Chrétien is comfortable in his denial, citing that he and his wife even “adopted” an Indigenous child because they “cared” about the plight of the Indigenous in Canada.

As a First Nation person, I have to think of this and wonder why did Chrétien feel it was a good thing for an Inuk child to be adopted and taken outside his home community? This is where the answer lies. Chrétien and countless other mainstream politicians believe in the white patriarchal system that has decimated the original people of this country.

Canadians do not understand what is really happening at the grassroots level for the First Nations across this land. Canadians only receive sporadic updates or announcements made by the minister of crown relations and the minister of Indigenous programs and services followed by hype, pomp and usually tears – on Trudeau’s part.

Information is only received by Canadians when there is a dispute or incident like Wet’suewet’en, the Mi’kmaq fishery dispute or with ongoing Mohawk blockades. Then, some slanted or distorted information begins to circulate with non-First Nations weighing in on what is really happening. Is this useful?

Canada knows it is responsible for the murder and mayhem that plagues Indian country. Canada knew about the abuses in residential school and did nothing. Canada has a long history of being complicit in the eradication of the First Peoples of this land.

What is frightening for Canada is that its violent history is now becoming known at the global level. More frightening for the First Nations is that this violence continues. There is systemic violence in Canada’s legislative, administrative and judicial treatment of First Nation peoples. The racist undertones in the longstanding Indian Act point to a legislation designed to control First Nation lives from birth to death.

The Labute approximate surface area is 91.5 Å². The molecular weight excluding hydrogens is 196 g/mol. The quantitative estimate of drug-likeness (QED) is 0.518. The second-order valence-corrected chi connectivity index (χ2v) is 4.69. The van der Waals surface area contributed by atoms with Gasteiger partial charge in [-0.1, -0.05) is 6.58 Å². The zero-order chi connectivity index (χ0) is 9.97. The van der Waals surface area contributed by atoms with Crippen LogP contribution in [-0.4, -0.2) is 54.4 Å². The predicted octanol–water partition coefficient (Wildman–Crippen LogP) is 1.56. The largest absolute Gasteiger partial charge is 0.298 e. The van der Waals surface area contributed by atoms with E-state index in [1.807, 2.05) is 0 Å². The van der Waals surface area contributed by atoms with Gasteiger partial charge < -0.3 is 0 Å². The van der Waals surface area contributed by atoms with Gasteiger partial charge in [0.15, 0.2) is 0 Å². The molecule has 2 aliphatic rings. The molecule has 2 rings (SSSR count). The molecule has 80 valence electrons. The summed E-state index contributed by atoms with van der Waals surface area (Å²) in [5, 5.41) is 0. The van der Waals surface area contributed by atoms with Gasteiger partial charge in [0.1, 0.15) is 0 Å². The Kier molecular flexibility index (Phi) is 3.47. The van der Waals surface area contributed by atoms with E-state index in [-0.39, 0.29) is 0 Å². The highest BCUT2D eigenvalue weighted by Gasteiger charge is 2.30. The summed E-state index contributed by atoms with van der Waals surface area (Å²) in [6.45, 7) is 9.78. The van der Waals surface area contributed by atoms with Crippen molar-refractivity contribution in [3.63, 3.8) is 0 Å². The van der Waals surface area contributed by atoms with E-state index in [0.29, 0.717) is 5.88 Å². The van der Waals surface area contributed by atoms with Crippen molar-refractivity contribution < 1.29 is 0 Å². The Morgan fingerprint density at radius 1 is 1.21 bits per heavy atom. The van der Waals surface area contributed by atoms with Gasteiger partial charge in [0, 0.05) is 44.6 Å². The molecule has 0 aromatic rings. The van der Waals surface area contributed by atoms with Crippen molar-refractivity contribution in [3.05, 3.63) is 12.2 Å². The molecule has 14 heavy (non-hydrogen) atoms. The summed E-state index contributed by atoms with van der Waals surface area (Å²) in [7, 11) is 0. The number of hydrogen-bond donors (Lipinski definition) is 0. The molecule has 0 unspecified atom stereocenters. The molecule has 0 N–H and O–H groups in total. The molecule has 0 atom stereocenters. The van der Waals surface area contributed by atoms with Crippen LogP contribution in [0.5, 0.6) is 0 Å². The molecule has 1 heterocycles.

But don’t let Trudeau fool you. Canada is parcelling out the Indian Act into a series of legislations including Bill C-92, An Act respecting First Nations, Inuit and Metis children, Bill C-91, An Act respecting Indigenous Languages as well as the projected plan for UNDRIP.

Trudeau will continue his genocidal legacy by allowing Ministers Dumb and Dumber, Bennett and Miller to stay on and complete their work in terminating the special status or rights of the First Nation peoples. Just as Justin Trudeau managed to forget the first annual day for Truth and Reconciliation by surfing in Tofino, his next years in office will be marked by “talk about reconciliation” but actions of Wreckonciliation.

So, First Nations are moving forward if you consider that the way forward is over a buffalo jump to end of all the protections gained by our ancestors. Trudeau and his political PR people are trying to spin genocide as a small inconvenience. If Canadians want the truth, they will have to understand that the way forward for First Nations people must come from the actual voices of all the First Nation people. We are still waiting to talk.

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Rachel Snow

Rachel Ann Snow is Iyahe Nakoda, the daughter of late Reverend Dr. Chief John Snow. She holds a juris doctor from the College of Law, University of Saskatchewan and is an outspoken educator, speaker, writer...